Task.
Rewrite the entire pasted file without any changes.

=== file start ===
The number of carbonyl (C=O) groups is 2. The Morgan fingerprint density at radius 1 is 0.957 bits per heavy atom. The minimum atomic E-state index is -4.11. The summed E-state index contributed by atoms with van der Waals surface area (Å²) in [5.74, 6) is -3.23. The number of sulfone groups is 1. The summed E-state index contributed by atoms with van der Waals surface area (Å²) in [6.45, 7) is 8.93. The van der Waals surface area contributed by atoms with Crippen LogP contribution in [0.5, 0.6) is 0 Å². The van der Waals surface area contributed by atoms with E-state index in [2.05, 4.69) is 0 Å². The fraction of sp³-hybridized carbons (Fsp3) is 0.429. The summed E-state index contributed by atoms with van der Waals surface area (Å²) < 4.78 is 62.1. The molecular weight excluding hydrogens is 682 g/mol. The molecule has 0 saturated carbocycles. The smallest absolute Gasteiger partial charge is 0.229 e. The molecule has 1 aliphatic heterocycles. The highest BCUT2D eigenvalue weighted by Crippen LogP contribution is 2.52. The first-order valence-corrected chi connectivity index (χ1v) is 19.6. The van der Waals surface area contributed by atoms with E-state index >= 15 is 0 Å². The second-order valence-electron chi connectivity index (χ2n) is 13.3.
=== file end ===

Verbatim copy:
The number of carbonyl (C=O) groups is 2. The Morgan fingerprint density at radius 1 is 0.957 bits per heavy atom. The minimum atomic E-state index is -4.11. The summed E-state index contributed by atoms with van der Waals surface area (Å²) in [5.74, 6) is -3.23. The number of sulfone groups is 1. The summed E-state index contributed by atoms with van der Waals surface area (Å²) in [6.45, 7) is 8.93. The van der Waals surface area contributed by atoms with Crippen LogP contribution in [0.5, 0.6) is 0 Å². The van der Waals surface area contributed by atoms with E-state index in [2.05, 4.69) is 0 Å². The fraction of sp³-hybridized carbons (Fsp3) is 0.429. The summed E-state index contributed by atoms with van der Waals surface area (Å²) < 4.78 is 62.1. The molecular weight excluding hydrogens is 682 g/mol. The molecule has 0 saturated carbocycles. The smallest absolute Gasteiger partial charge is 0.229 e. The molecule has 1 aliphatic heterocycles. The highest BCUT2D eigenvalue weighted by Crippen LogP contribution is 2.52. The first-order valence-corrected chi connectivity index (χ1v) is 19.6. The van der Waals surface area contributed by atoms with E-state index >= 15 is 0 Å². The second-order valence-electron chi connectivity index (χ2n) is 13.3.